“Length of School 15 weeks. Number of pupils 25 ; average in attendance 23. This was the best attendance in the town, though the school was taught during the severest part of the season. This district has a fine schoolhouse, worthy of being copied after by districts Nos. 2, 3 and 5,1’ which, together with an industrious and capable teacher, has furnished one of the best schools in town”.

    “As in most of  like districts, some parents made, near the close of the school, a little disturbance, which was readily felt in its influence, as it must always be. Almost throughout the town there is a feeling that teachers cannot lawfully punish a scholar; which feeling is the cause of quite all the disturbances in our schools. One family in a district, of this character, is quite enough to destroy the efficiency of any teacher. Until the community shall be better instructed in the laws of the State and in the laws of God, our schools will necessarily suffer incalculably from such sources ; and men, in order to get into office, will often countenance and encourage these feelings”.

    Newmarket High School Started Here

    In the Newmarket Report ending March 1852, the Superintending School Committee suggested that the town:

    … adopt the High School system, thereby giving the more advanced students a thoroughly educated teacher, affording them the same facilities for learning as are enjoyed in other villages…

     The following year Newmarket began a “high school” here on the second floor.  The building housed primary and intermediate students on the bottom floor.   (Records of 1848-52 mention only grammar and primary schools.)  

    The March 1853 report gave the following statistics under the High School heading:

    Boys 41, Girls 22, total 63, average attendance 40; wages of teacher $38.00 per month exclusive of board.  This School, taught 20 weeks, by Mr. John I. Adams, contains the more advanced scholars in the whole district…

    … We would especially urge … this district …to raise a sufficient amount … to keep the High School in operation during the whole year.  Two hundred dollars, in addition to what the law requires, would be sufficient for this purpose…

    The longer school year must have been a priority:  the 1853-54 records show 18 boys and 33 girls in the high school; and all village schools were open for 24 weeks. In 1856-57 they were open for 31 weeks. 

    The road to a functioning high school was bumpy.  There were struggles with funding and curriculum, as well as the longstanding challenge managing increasing numbers in this mill town’s school-age population.

    As one teacher noted, “Scholars should not be taken from the Grammar and crowded into the High School before they have thoroughly learned the elements of the common English studies.”  — T.V. Haines, 1859-60 Newmarket High School teacher.  

    The teacher’s complaint apparently went unaddressed.  In the 1863 school report a section titled HIGH SCHOOL has a subtitle underneath: (SO CALLED).  It begins:  

    Lest any one be misled, by the name affixed to this school, into the belief that it is in reality what its name implies, we must remark that this title is a decided misnomer; there being no such qualifications for admission…but rather such a number of the oldest, or perhaps more advanced pupils of a lower grade, is sent to this school as will equalize the amount of labor…

    There were generally fewer students in the upper grades—especially with the lure of a factory job for the sons and daughters of mill workers.  And the construction of Mill No. 4 in 1869 likely brought in more families, contributing to the growing numbers of primary school students—likely leading to the practice of moving students to a less crowded classroom.  Enrollment in District 1 grew from 69 in 1861 to 118 in 1873.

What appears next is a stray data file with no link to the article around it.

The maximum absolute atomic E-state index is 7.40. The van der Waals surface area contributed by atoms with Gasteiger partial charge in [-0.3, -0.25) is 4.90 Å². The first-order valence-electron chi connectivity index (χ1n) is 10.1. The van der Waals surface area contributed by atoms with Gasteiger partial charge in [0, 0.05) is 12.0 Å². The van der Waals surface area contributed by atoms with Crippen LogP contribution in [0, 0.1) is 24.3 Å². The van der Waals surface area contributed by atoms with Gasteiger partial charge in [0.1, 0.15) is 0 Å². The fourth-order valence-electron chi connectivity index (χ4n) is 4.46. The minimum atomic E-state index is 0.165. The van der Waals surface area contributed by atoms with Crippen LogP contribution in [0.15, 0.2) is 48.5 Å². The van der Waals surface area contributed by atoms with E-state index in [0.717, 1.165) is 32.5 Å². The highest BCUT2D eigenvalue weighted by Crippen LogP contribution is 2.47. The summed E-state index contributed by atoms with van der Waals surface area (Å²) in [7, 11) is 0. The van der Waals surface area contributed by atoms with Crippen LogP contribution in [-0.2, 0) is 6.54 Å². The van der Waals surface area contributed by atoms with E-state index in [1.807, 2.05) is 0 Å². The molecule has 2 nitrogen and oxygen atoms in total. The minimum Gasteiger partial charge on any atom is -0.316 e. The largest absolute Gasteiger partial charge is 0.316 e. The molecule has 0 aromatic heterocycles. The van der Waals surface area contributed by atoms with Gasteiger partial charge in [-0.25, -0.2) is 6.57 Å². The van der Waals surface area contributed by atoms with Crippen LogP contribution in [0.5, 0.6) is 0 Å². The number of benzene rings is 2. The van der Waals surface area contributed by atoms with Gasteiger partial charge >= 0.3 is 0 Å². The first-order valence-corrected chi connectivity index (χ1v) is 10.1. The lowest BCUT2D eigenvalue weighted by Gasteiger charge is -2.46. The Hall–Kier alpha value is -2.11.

By 1865, the state had developed some guidelines for the emerging public high schools:

    • Admission requirement (after 1850) that pupils: 

      • 1) have a certificate of good moral character,

      • 2) have elementary proficiency, and 

      • 3) pass an examination.

    • Encouragement to include the sciences

    • Creation of a “course of study” (1865)

    Once the high school got into its own building in 1874, things began to improve.  No longer being so short of classroom space, the district was able to address the other issues. Within a few years, an official course of study was developed and articulated for the entire school district. 

    The Next 70 Years This Schoolhouse Continued as a Primary School until after World War II.

    School reports seldom indicated which building housed which classes, but the 1920-21 report showed “South Primary”  with an enrollment of 140 pupils in grades 1-4. 

    Once the 1924 high school was built, there was considerable flexibility in housing grades 1-6—between this building, the Stone School, and the old high school (which became known as Central School). 


    George Walker attended this school for Grades 1 – 4, during the last four years of its use as a school.  He recollects:

    It was WWII time and the Police Dept. took our fingerprints outside under the three trees on the South Street side of the yard. At that time the yard was enclosed by a chain link fence, not for security purposes, but just to keep us in check during recess. Thus we were going to school in the “chicken coop”, said the passers by.

     While there is no mention in the Newmarket town reports of fingerprinting children during those years, a Hampton NH description of that town’s wartime preparation activities states:  Schoolchildren were fingerprinted so that, in the event of an enemy bombing attack, victims could be identified.

    Newmarket Fire Station

    On October 21, 1946 a fire broke out in the Primary School destroying the interior of the building.  It was deemed too expensive to rebuild as a school. Apparently, some of the furnishings were salvageable.   Mr. Walker’s sister lived in the house next door to the school.  She managed to salvage one the Seth Thomas clocks that hung on the wall of each class room. 

    In 1948 the Town voted to expend $24,000 to renovate the building into a much-needed fire station.  With most of the work being done by fire volunteers themselves, it was completely rebuilt and opened for public view in 1949.  It would continue into the next century as Newmarket’s Fire Station. 

     In 2004 the fire trucks moved to the new Public Works facility on Young Lane.